I have been fortunate, over the years of my post-grad work, to have had some truly exceptional and deservedly renown professors. Some of my proudest memories, in fact, are when one or the other of them would praise my work – that was quite exciting! Frankly, I suspect it always will be, as these are all brilliant and perceptive women. I would be utterly thrilled to find out, years from now, that my writing was even half so good as some of theirs! Amazing authors and visionaries such as Vicky Noble, Judy Grahn, Marguerite Rigoglioso, Charlene Spretnak, Carol Christ, and more have been a major part of growing and encouraging my thinking. I'm exceptionally pleased I could take classes from those five in particular, and very proud that they thought my thinking and writing was and is worthwhile. Judy Grahn in particular urged me to continue my work, especially when she said to me something along the lines of, "You're so smart, Collie! Why don't you challenge yourself more?"

Ouch. ;)

She's right, though. There have been many times when it was just easier to turn in the swiftly written paper just like everyone else's, knowing it was only average work on my part — rather than really searching or digging deep for something more thoughtful and/or unique.

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Just as the worrying realities of Field notes on disturbing ethical questions, part 1 are starting to really register as I read, there's a quote in the book that hits me hard:

Because feminism has challenged the pose of neutrality and objectivity that for so long governed positivist social science, it has forced us to scrutinize our own practice as scholars. . . . Is it possible — not in theory but in the actual conditions of the real world today — to write about the oppressed without becoming one of the oppressors? (139)

I'm not trying to rank oppressions here or anything… I'm just a little spooked. I want to do a good job on my research, and to write a dissertation that is of some value in the world… but I also already know good intentions aren't enough. I'm familiar with the SWG ("Silly White Girl") designation — a sometimes whimsically foolish white girl who really doesn't understand the realities of life for women of color, and probably doesn't want to. I'd like to not be that person… but in doing research I know I can't just shyly hush up so I don't say anything stupid. Further, I'm pretty sure pretending to just stay "neutral" or "objective" is taking the easy and emotionally cowardly way out — especially when the book mentions some worrying questions: Read the rest of this entry »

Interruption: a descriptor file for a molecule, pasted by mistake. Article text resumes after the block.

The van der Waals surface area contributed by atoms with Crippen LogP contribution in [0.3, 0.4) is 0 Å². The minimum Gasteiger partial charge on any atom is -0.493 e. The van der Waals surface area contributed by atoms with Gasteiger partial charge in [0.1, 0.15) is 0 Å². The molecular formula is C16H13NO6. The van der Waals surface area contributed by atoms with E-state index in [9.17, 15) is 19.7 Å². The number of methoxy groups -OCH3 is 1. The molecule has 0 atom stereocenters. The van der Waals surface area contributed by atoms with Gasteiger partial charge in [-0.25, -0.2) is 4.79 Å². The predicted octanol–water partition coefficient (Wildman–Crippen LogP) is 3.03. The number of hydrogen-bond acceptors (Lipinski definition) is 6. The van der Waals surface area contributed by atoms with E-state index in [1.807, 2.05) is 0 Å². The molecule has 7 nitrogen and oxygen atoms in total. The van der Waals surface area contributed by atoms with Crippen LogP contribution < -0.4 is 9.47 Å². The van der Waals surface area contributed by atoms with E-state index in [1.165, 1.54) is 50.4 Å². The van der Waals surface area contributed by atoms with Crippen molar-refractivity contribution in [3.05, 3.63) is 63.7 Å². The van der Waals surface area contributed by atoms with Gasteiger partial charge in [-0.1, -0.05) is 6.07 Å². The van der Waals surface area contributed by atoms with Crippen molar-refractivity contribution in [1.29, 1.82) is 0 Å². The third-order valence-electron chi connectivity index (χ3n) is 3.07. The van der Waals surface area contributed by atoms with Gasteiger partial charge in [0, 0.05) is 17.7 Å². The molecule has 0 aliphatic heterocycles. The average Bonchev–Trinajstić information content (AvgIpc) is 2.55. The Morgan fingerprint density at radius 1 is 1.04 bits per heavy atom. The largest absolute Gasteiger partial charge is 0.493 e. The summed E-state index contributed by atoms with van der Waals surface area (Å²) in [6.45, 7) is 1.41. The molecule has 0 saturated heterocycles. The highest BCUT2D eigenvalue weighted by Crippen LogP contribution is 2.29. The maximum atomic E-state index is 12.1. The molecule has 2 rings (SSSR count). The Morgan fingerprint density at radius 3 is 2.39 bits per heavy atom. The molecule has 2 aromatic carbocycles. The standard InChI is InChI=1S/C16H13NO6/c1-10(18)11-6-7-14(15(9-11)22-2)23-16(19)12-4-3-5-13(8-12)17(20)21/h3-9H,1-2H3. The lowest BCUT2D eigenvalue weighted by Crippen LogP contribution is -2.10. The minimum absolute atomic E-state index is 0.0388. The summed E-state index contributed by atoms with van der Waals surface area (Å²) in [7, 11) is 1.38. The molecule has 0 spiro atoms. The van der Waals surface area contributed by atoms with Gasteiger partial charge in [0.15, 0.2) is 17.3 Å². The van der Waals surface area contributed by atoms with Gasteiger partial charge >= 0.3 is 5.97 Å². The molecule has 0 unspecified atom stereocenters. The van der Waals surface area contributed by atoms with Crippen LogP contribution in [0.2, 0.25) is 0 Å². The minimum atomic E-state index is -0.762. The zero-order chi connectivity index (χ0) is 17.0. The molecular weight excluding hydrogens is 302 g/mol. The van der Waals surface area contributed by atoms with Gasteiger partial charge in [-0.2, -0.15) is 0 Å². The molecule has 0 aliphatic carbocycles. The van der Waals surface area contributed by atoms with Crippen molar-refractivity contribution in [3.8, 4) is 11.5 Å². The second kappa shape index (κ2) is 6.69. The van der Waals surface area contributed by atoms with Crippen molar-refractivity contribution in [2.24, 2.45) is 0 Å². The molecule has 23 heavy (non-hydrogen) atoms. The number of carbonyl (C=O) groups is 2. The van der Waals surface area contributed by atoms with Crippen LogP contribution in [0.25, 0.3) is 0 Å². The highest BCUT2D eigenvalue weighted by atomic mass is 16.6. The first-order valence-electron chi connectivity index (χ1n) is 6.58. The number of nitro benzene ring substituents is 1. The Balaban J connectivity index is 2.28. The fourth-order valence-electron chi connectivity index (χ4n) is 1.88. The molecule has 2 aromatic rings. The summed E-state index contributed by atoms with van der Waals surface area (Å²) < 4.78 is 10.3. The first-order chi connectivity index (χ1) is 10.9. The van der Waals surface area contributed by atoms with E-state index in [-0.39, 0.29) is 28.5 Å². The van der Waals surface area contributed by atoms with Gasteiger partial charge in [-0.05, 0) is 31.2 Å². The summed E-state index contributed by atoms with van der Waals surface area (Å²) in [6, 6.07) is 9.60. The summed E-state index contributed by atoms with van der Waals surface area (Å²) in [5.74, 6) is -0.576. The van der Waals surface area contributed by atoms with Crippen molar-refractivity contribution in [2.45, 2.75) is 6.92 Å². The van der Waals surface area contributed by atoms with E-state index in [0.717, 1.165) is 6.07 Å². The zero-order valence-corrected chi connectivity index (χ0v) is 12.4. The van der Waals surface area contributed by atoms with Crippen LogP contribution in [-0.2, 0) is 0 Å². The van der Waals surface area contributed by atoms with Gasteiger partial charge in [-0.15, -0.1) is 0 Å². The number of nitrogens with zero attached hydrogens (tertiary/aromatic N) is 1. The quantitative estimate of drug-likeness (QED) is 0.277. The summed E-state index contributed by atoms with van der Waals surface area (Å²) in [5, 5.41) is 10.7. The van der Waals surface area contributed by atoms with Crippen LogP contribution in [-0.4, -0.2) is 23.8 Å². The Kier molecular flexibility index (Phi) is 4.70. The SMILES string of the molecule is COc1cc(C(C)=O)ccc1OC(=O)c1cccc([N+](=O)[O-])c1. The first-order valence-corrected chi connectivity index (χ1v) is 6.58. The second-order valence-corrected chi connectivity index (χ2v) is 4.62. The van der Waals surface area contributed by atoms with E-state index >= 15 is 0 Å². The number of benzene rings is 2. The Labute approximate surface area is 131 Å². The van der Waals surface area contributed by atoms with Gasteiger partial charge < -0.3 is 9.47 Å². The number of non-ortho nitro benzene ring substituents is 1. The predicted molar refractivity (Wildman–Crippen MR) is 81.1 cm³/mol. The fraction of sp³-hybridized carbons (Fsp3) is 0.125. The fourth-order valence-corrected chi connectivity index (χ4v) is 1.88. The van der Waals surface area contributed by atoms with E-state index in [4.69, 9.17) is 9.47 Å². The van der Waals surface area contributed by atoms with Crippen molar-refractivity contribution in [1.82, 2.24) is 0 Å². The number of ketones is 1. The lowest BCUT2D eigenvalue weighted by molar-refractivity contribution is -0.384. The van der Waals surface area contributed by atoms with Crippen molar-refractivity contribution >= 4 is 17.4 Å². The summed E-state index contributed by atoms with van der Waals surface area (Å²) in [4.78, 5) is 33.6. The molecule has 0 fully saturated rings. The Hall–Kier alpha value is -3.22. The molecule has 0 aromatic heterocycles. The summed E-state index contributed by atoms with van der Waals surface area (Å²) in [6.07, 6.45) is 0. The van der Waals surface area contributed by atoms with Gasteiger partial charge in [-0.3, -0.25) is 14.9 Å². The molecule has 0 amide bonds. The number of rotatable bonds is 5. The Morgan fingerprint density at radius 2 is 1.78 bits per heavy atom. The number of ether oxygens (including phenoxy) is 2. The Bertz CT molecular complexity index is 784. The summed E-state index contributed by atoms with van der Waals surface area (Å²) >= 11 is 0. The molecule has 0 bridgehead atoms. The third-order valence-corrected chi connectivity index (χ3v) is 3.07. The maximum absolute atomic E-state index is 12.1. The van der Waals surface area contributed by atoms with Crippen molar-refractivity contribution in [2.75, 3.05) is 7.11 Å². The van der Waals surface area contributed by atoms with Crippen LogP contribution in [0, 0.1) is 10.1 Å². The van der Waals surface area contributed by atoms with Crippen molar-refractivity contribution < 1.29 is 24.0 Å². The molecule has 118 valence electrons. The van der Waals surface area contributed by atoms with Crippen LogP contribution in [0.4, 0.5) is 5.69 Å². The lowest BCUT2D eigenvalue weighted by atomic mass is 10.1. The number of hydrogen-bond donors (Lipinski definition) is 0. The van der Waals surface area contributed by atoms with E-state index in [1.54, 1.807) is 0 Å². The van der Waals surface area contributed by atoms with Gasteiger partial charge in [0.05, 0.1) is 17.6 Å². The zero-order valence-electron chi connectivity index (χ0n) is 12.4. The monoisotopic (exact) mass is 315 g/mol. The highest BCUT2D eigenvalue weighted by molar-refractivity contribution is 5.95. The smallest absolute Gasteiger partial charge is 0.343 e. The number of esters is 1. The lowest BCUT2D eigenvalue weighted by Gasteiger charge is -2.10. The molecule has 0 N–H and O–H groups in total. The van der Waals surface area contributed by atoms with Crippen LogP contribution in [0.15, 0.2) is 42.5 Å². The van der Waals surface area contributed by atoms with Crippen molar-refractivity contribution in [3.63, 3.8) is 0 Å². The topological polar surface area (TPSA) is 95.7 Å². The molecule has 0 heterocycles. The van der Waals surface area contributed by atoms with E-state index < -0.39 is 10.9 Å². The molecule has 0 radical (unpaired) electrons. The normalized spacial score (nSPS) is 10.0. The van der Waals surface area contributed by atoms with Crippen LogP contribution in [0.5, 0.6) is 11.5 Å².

I'm eating lunch and reading one of my methodology books and scaring myself. It's Feminist Research Practice: A Primer, 2nd edition. Sharlene Nagy Hesse-Biber is the editor. Don't get me wrong — it's an excellent book full of really well-written articles on precisely the things I should be considering in order to write a good dissertation proposal and, later, a really useful and productive dissertation. Also, it's not like I didn't already know some of this, going into this dog-and-pony show. Ethics, for example — I've taken good sociology courses where the professors (rightly) emphasized repeatedly that the First Commandment of Sociology was "Thou shalt do no harm!" That being said… it's one thing to know there are ethical issues I may have to face — and another entirely to realize they could potentially entirely derail my research.

Ethics are huge for me for a simple reason: as a member of academia, what I write will to some degree define my subject. If the subject were inanimate I wouldn't worry so much — but it's not. These will be real, live, breathing, joy- and pain-feeling people that I will be interviewing. What if I decide what they're saying means one thing… but what they meant was something else entirely? My work will fail or succeed due as much to their efforts and kindness as due to my work. How can I properly thank them? What responsibility do I owe them in my writings?